Personally, I think the most important thing you can do for your son is let him know you love him no matter what.  The second most important thing you can do is to let him know that he can still believe in Christ and have a relationship with Christ even if he chooses to resign from the Church.  

Your father has a wonderful son.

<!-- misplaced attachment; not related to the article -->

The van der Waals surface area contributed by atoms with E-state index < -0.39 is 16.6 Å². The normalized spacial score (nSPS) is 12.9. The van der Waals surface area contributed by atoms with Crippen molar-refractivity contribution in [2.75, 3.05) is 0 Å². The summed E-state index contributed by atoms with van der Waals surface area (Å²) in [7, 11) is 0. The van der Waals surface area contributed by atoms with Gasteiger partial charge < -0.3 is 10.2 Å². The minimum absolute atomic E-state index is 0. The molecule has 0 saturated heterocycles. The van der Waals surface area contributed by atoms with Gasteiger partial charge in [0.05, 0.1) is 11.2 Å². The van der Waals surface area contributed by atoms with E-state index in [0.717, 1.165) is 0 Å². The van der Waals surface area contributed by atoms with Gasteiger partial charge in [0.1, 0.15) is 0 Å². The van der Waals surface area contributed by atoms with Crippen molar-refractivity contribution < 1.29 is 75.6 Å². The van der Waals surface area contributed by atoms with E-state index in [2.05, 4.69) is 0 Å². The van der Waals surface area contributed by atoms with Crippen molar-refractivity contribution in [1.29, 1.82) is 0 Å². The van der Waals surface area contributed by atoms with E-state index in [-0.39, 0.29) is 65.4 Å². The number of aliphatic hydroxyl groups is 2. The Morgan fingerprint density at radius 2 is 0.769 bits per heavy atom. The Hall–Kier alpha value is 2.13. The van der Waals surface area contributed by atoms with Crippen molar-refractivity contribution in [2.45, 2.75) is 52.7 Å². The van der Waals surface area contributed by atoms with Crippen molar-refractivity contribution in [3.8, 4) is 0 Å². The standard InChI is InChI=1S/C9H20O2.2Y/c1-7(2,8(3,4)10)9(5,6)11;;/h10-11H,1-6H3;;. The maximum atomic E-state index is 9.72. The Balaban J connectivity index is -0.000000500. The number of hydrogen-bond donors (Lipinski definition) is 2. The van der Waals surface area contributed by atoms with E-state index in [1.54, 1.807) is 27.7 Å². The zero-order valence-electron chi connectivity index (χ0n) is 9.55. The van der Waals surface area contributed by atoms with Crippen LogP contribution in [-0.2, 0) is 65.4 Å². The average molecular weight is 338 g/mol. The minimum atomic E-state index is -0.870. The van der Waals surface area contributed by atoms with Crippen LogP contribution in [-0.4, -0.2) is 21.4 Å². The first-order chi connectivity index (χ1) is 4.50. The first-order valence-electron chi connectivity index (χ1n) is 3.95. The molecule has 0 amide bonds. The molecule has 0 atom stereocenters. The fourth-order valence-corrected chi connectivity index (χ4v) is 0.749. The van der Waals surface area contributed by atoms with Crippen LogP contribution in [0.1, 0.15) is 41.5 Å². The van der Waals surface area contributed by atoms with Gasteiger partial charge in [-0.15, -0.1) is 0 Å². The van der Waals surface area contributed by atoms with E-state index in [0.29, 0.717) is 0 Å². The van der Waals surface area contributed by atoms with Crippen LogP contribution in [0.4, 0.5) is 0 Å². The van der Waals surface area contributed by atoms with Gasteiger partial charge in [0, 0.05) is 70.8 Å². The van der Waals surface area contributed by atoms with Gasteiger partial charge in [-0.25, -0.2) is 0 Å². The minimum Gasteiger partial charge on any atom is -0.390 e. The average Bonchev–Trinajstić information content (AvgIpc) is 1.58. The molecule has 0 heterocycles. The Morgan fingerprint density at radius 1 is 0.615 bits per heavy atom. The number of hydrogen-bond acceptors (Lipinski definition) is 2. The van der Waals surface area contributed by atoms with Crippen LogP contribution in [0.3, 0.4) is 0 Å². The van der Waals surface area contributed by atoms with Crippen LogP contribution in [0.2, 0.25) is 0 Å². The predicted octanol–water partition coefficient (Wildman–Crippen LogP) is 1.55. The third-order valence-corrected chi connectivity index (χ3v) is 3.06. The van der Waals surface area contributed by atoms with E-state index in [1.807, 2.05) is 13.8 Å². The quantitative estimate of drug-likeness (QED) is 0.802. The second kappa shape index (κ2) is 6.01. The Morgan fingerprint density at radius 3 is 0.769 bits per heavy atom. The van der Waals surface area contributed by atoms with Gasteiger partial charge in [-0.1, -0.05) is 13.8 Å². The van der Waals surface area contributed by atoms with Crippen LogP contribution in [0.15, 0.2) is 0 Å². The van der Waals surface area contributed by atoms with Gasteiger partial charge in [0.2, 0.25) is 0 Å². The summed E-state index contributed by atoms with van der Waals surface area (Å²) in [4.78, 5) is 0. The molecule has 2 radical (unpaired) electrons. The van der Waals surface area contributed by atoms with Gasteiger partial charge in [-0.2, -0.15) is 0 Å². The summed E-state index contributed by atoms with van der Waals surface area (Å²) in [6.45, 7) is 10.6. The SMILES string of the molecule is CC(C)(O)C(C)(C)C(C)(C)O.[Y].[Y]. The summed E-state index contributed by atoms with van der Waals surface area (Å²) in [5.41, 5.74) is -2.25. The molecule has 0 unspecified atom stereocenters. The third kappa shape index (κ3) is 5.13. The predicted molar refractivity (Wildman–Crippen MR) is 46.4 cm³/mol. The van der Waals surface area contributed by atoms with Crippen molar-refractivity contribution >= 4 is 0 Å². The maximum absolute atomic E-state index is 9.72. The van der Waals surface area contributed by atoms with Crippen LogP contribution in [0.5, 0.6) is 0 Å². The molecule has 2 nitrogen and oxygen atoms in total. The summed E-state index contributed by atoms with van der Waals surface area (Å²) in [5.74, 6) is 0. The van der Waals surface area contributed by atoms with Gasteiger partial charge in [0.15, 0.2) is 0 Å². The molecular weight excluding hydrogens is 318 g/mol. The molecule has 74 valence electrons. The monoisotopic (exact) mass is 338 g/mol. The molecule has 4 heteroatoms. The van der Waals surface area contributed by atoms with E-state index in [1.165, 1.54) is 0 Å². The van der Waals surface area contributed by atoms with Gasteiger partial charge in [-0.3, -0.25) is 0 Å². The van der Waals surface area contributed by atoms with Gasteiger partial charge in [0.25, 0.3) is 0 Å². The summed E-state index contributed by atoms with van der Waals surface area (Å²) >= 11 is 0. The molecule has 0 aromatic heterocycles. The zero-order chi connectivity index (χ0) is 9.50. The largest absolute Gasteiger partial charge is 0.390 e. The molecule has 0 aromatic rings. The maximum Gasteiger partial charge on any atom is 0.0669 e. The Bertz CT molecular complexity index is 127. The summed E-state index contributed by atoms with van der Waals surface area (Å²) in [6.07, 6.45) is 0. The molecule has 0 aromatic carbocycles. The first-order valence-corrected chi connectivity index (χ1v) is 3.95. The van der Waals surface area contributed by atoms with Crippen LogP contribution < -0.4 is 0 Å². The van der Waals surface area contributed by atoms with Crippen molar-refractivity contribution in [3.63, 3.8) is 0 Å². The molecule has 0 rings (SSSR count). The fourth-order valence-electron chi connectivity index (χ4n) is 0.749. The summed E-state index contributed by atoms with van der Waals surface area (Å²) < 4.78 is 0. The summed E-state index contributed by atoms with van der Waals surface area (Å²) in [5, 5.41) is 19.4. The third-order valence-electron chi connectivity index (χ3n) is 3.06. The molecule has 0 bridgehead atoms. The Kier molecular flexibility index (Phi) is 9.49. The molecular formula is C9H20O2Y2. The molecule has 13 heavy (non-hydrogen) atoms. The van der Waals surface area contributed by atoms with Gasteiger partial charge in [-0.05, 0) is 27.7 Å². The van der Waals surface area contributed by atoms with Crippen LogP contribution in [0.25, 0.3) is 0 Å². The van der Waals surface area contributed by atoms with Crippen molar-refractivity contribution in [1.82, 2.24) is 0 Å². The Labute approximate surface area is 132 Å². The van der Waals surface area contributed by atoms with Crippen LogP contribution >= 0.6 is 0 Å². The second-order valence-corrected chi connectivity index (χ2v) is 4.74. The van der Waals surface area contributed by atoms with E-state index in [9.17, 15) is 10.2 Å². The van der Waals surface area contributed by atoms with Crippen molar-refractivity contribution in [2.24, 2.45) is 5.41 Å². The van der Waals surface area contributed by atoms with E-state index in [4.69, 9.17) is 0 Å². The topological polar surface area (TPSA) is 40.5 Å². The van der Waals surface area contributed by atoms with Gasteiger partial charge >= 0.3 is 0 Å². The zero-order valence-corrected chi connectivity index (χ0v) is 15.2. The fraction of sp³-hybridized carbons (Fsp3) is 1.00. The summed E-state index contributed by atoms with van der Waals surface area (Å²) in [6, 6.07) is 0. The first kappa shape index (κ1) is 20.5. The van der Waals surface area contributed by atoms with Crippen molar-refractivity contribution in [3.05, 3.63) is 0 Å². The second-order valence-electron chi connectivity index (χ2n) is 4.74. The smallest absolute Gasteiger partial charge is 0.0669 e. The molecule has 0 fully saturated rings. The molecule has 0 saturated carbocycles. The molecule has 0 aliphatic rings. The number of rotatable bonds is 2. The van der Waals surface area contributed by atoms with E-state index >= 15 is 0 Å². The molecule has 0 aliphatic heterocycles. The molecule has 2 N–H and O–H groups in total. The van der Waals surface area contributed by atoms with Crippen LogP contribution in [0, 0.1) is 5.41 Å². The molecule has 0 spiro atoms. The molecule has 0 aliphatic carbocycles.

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Hello Carbon Dioxide...  I suppose I have as much experience with this as anyone... When I came home from BYU- Provo after my first year, I took what I intended to be only a summer job, returning to Provo in the Fall... but I met the man who would become my non-LDS husband.  I soon slipped into inactivity and pushed my testimony into the background... The difference between your son and me is that I didn't lose my testimony, just suppressed it.  I simply did not attend Church... I  did not resign, and as I look back am so thankful for that decision.... I know I broke my parents' hearts.  As for them, they continued to love me and live the gospel by example... and did not push me, nor did they stop talking about Church doings and mutual friends.  (Our family was sealed when I was 14 years old). They accepted my husband because of the wonderful person he was... but they continued to live by example even though I would not attend... this went on from my age 20 to age 55... 35 years... it was the sudden death of my  mom, and my staying with my dad for a month and attending Church... and my working with the Rel Soc pres in donating my mom's sewing/quilting etc., that I couldn't run back to the Church fast enough... when I got home, I told my husband I was really feeling the need to reactivate and he encouraged me and was supportive of my activity...   Now I am 80 years old, alone, but I'm sealed to my husband... I like to think of him waiting for me, perhaps a little impatiently.  I hope your son will not resign... he doesn't know what might happen.  He should not close any doors... I hope you'll continue to love and support him, and by all means live by example...